FIG. 18 shows the brush holder 12 including a brush wear indicator switch 350 mounted to the brush holder 12, similar to the switch 26. The switch 350 may be configured to indicate when the brush 18 has worn beyond a threshold amount through frictional contact with the conductive surface 32. The switch 350 may generate a signal which indicates to an operator, monitor or other personnel that the brush 18 and/or other components may need to be replaced and/or maintenance may need to be performed on the brush holder assembly 10.

FIGS. 19 and 20 illustrate the interaction between the spring 22, the member 336 of the spring clip 320 and the switch 350 in signaling brush wear during operation of an electrical device. FIG. 19 shows a brush 18 (in phantom) associated with the spring 22 and spring clip 320 of the brush holder assembly 10. When the brush 18 is installed in the brush holder assembly 10, the coiled portion 58 of the spring 22 is located on the top surface 54 of the brush 18, while the longitudinally extended portion 60 of the spring 22 is located between the brush 18 and the spring clip 320. As shown in FIG. 19, when the brush 18 is sufficiently long (i.e., longer than a threshold length), the longitudinally extended portion 60 of the spring 22 extends along a substantial portion of the spring clip 320 and contacts the projection 340 of the member 336 which is extending through the spring clip 320, deflecting the member 336 outward away from the brush 18. When the spring 22 contacts the projection 340 of the member 336, the protuberance 348 of the member 336 in turn contacts the switch 350, such as a button on the switch 350 and/or opens or closes an electrical circuit in the switch 350. In some embodiments, the contact between the spring 22 and the button of the switch 350 may be a non-conductive mechanical contact. Electrical continuity through the switch 350 may be established when the spring 22 contacts the projection 340 of the member 336 and/or may be interrupted when the spring 22 does not contact the projection 340 of the member 336, or vise versa.

Furthermore, as shown in FIG. 20, when the brush 18 has been sufficiently worn down beyond a threshold length, the longitudinally extended portion 60 of the spring 22 is no longer in contact with the projection 340 of the member 336, thus the member 336 is not deflected outward away from the brush 18. Thus, the protuberance 348 of the member 336 may in turn move out of contact with the switch 350, such as out of contact with a button on the switch 350 and/or closes or opens an electrical circuit in the switch 350. When the switch 350 is actuated from the state shown in FIG. 19 to the state shown in FIG. 20, the switch 350 may send a signal that the brush 18 has been sufficiently reduced in length such that the brush 18 and/or other components may need to be replaced and/or maintenance may need to be performed.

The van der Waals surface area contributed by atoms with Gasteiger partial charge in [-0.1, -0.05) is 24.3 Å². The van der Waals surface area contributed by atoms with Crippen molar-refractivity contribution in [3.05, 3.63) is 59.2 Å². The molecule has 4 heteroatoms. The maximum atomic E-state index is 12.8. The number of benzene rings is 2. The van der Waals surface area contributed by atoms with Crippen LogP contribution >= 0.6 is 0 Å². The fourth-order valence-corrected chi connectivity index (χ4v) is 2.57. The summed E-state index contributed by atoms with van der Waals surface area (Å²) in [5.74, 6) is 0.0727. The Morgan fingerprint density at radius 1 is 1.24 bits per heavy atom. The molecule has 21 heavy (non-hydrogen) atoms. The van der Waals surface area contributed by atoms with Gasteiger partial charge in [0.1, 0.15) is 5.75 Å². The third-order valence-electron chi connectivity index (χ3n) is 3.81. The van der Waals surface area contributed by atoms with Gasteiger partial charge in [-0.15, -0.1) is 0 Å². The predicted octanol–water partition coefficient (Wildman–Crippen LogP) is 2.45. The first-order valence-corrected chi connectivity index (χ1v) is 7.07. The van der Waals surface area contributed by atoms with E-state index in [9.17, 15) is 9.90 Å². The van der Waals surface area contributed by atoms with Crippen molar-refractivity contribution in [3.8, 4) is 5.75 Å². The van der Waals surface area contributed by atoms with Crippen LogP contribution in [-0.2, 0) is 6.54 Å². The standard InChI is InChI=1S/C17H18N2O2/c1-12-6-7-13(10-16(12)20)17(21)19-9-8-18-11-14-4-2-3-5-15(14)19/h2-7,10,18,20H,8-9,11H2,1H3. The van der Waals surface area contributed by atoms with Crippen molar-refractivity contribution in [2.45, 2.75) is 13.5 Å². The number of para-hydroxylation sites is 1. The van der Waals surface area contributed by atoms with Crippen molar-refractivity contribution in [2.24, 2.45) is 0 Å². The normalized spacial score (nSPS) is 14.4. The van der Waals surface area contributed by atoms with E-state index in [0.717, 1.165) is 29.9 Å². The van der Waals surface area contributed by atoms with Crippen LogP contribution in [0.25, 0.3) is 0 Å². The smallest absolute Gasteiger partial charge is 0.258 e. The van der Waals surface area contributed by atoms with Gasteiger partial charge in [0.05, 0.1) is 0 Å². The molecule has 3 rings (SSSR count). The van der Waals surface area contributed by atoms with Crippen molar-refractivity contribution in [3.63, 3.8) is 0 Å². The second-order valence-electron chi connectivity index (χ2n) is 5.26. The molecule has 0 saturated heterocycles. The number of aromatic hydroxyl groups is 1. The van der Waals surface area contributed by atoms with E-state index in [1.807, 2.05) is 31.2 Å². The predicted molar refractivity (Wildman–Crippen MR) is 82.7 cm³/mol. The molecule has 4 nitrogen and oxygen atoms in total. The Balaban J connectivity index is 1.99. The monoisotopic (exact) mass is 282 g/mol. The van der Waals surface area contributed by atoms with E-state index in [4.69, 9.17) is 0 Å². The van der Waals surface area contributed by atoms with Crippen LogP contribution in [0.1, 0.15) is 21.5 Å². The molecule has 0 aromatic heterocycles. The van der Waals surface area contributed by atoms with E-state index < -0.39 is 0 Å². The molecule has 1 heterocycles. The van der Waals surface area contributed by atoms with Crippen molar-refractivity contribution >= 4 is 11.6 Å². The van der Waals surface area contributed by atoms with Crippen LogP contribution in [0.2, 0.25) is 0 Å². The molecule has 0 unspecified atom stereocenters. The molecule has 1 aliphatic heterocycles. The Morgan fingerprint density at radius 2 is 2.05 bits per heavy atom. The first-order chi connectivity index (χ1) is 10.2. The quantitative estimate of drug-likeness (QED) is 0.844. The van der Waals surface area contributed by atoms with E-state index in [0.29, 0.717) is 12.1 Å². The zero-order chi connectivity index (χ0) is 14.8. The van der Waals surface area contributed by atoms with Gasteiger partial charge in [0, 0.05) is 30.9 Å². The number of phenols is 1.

Thus, the switch 350 may be actuated by contact/non-contact between the spring 22 of the brush holder assembly 10 and the projection 340 of the member 336 of the spring clip 320 to signal when the brush 18 has diminished in length from a first length to a second length less than the first length. The spring 22 contacts the projection 340 and thus puts the switch 350 in a first state when the brush 18 has a length greater than or equal to the first length, and the spring 22 does not contact the projection 340 and thus puts the switch 350 in a second state when the brush 18 has a length equal to or less than the second length.

The signal generated by the switch 350 when the state of the switch 350 is shifted from a first state to a second state may be used to notify an operator, monitor or other personnel that the brush 18 and/or other components may need to be replaced and/or maintenance may need to be performed on the brush holder assembly 10.

FIGS. 21 and 22 are front and rear perspective views, respectively, illustrating another alternative spring clip 420 which may used with the brush holder 12 of FIGS. 1 and 2, or another brush holder. The spring clip 420 may be similar to the spring clip 20, with some noted differences indicated below. Thus, in the interest of brevity, similarities in the appearance, construction and operation of the spring clips 20, 420 will not be reiterated.

The spring clip 420 includes a first edge 470 extending from a first end 478 of the spring clip 420 to a second end 480 of the spring clip 420, and a second edge 472, opposite the first edge 470, extending from the first end 478 of the spring clip 420 to the second end 480 of the spring clip 420. The spring clip 420 also includes a first surface 474 on a first side of the spring clip 420 extending between the first edge 470 and the second edge 472, and a second surface 476 on a second side of the spring clip 420, opposite the first surface 474, extending between the first edge 470 and the second edge 472. The spring clip 420 may include a first notch 484 and/or a second notch 484 along one or both of the edges 470, 472 of the spring clip 420.